Election pledges on immigration 'must reflect pub needs'

By Emily Hawkins contact

- Last updated on GMT

Election commitments: trade bodies have urged parties to consider the needs of the pub sector in immigration proposals
Election commitments: trade bodies have urged parties to consider the needs of the pub sector in immigration proposals

Related tags: Immigration

Trade bodies have urged political parties to consider the pub sector’s skills shortage in their manifesto pledges on immigration.

Pleas from the British Beer & Pub Association (BBPA) and UKHospitality follow the Conservative Party's commitment to introduce a points-based immigration system to make it easier for doctors and nurses from abroad to work in the UK. 

The party has proposed a post-Brexit system to award migrants points based on age, English literacy and work experience.

It means that some migrants will be able to arrive in the UK without a job offer, with the Government deciding who is admitted rather than employers.

Trade organisations have urged parties to consider the pub industry’s dependency on workers from abroad to fill shortages, particularly in back-of-house roles.

Access to talent

Although there have been several domestic initiatives launched to encourage a new generation into the industry's workforce, pub bosses need to be able to hire non-UK workers easily to plug the gap.

Andy Tighe, policy director of the BBPA, said its members employed 17% of their total workforce from overseas, with the figure rising to 40% in metropolitan areas.

Additionally, some 80% of chefs and kitchen staff employed by the BBPA’s members come from overseas.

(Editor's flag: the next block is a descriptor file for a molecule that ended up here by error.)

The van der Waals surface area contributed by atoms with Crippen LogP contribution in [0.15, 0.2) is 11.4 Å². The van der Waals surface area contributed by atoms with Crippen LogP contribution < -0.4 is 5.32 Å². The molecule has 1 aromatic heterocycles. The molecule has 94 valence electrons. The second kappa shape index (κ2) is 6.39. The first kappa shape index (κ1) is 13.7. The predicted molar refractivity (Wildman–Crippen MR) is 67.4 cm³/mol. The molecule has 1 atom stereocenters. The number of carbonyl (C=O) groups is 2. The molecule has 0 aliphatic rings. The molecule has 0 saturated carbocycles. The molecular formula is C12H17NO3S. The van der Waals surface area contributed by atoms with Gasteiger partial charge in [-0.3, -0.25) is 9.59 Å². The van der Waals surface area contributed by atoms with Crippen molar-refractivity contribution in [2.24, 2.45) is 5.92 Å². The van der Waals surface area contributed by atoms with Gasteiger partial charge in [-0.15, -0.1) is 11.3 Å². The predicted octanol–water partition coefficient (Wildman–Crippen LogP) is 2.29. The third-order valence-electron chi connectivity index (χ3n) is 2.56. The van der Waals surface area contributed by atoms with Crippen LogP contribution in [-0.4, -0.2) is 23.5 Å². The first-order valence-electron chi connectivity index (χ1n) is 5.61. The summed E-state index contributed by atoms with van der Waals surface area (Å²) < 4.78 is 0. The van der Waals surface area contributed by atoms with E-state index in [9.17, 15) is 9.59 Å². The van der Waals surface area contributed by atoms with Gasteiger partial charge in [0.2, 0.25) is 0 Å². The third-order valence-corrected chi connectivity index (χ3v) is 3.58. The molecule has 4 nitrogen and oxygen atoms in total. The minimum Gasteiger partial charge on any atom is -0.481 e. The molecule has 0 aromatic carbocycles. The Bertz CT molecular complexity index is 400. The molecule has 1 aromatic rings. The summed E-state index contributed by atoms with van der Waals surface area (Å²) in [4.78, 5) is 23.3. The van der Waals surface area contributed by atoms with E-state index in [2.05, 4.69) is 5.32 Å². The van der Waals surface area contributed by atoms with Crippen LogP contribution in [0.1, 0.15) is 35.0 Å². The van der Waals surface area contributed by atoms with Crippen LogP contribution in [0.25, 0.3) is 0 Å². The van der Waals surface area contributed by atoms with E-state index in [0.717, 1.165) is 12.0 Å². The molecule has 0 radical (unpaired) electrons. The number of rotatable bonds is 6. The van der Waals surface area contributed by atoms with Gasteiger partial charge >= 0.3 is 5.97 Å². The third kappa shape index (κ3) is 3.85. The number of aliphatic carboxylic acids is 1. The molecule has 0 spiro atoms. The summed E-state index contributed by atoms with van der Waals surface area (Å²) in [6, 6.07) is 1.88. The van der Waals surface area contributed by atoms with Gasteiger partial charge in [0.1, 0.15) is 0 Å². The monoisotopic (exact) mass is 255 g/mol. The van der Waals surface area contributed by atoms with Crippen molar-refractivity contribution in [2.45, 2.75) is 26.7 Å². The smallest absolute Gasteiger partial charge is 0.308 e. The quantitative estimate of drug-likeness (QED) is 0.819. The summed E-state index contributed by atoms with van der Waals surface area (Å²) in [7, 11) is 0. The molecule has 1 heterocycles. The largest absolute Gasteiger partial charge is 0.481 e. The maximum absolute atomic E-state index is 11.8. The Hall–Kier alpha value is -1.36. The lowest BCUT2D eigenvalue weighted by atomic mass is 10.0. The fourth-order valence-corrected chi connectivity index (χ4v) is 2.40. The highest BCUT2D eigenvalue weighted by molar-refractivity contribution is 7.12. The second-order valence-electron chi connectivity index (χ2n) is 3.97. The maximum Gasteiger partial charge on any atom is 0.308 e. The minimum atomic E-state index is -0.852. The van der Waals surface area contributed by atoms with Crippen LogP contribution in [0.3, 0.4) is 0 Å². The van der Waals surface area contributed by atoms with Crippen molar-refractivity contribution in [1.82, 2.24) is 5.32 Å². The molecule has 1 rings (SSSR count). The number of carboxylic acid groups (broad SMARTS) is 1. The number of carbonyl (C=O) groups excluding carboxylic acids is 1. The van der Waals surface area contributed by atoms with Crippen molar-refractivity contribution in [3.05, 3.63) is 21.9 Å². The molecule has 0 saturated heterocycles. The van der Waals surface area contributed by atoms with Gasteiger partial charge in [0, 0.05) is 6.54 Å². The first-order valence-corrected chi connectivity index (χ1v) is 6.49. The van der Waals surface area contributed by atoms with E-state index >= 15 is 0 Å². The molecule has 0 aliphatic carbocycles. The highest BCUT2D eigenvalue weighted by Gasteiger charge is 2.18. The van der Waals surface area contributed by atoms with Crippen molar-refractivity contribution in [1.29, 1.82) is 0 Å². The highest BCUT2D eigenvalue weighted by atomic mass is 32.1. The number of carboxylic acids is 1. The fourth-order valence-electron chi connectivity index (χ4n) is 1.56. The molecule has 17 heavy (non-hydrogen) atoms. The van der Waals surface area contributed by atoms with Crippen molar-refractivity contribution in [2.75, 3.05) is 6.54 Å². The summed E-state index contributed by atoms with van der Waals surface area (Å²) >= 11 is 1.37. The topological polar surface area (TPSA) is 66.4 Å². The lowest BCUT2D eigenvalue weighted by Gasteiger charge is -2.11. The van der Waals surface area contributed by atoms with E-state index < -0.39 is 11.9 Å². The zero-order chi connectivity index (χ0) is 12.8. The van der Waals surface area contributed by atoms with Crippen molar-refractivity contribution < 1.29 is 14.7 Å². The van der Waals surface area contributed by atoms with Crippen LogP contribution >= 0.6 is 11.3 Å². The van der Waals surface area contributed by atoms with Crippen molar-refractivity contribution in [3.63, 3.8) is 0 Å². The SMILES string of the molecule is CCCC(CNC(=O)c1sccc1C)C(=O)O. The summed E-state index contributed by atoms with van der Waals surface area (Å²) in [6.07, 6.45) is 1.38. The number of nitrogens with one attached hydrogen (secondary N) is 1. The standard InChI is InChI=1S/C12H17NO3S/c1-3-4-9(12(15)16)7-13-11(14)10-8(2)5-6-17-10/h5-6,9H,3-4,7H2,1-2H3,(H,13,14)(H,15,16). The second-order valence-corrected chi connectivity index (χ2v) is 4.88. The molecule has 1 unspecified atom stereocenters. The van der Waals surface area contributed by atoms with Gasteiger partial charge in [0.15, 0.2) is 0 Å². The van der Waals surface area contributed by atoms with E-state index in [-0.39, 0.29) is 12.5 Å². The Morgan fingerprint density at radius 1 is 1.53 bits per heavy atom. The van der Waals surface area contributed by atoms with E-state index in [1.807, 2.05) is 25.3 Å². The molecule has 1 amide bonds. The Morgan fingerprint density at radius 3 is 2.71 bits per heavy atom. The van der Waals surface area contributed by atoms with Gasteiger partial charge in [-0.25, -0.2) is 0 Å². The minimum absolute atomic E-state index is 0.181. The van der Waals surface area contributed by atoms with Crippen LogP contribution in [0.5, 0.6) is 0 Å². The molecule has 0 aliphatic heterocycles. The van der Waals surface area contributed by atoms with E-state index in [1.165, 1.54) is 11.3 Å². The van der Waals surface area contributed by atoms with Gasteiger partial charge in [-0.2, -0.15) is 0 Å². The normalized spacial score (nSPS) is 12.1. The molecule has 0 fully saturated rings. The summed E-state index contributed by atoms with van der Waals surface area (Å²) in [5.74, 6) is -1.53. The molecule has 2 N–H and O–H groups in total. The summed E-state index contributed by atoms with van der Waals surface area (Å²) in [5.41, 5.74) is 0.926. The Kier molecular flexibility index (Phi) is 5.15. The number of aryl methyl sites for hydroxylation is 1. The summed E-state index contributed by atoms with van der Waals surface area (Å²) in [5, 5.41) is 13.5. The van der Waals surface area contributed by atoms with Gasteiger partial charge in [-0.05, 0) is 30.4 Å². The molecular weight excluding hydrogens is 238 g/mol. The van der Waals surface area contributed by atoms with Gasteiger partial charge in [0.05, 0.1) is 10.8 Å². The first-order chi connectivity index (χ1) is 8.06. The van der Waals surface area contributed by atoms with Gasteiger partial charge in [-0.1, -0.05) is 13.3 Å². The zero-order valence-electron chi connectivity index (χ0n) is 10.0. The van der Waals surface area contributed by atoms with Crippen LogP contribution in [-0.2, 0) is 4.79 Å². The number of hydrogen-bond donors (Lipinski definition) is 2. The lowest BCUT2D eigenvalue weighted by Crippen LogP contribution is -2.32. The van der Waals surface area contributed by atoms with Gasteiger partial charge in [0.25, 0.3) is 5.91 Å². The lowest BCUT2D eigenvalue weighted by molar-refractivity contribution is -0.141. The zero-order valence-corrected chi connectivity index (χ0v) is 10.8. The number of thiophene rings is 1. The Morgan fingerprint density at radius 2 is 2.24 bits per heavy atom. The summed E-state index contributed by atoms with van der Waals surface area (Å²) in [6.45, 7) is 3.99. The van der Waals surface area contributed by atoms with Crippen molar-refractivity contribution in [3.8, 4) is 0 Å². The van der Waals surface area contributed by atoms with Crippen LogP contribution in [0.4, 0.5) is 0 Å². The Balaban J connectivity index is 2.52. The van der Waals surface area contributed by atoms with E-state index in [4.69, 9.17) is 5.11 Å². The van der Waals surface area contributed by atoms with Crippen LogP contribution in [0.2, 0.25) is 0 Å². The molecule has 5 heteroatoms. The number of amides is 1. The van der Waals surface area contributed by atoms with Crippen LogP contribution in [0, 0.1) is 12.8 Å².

Tighe added: “Pubs are facing a serious skills shortage and clearly need access to talent from abroad. It is vital then that any post-Brexit, points-based immigration system recognises this.”

Kate Nicholls, chief executive at UKHospitality added that the Conservatives’ proposed system would need to accommodate the needs of the sector.

She said: “The majority of the hospitality workforce is home-grown and our businesses devote significant amounts of energy and money into training their domestic workforce. 

“Hospitality employers do, however, need to hire non-UK workers to boost their teams and fill hard-to-fill vacancies.

Flexibility needed

Nicholls added: “A points-based system has the potential to deliver a positive outcome for hospitality but it needs to be designed with a flexible approach. 

“Attracting enthusiastic, skilled and hard-working people is vital to our sector and any new arrangements must reflect the needs of hospitality, which is this country’s third largest employer.”

Labour shadow home secretary Diane Abbott said the Conservatives' proposal lacked details and that the party was “tying themselves in knots over immigration”.

She said: “They use dog whistle anti-migrant rhetoric but are forced to accept we need migrant workers for key sectors, not just the NHS, but many more besides.

“This policy is full of holes, with nothing to say about the nurses earning below their income threshold, as well as all the cooks, cleaners, hospital porters and others who are vital to hospitals, and nothing at all about their right to bring family members here.”

The Labour party is yet to make an announcement on its immigration proposals although its party conference voted against a system which rated migrants on their income and usefulness to employers.

Related topics: Legislation

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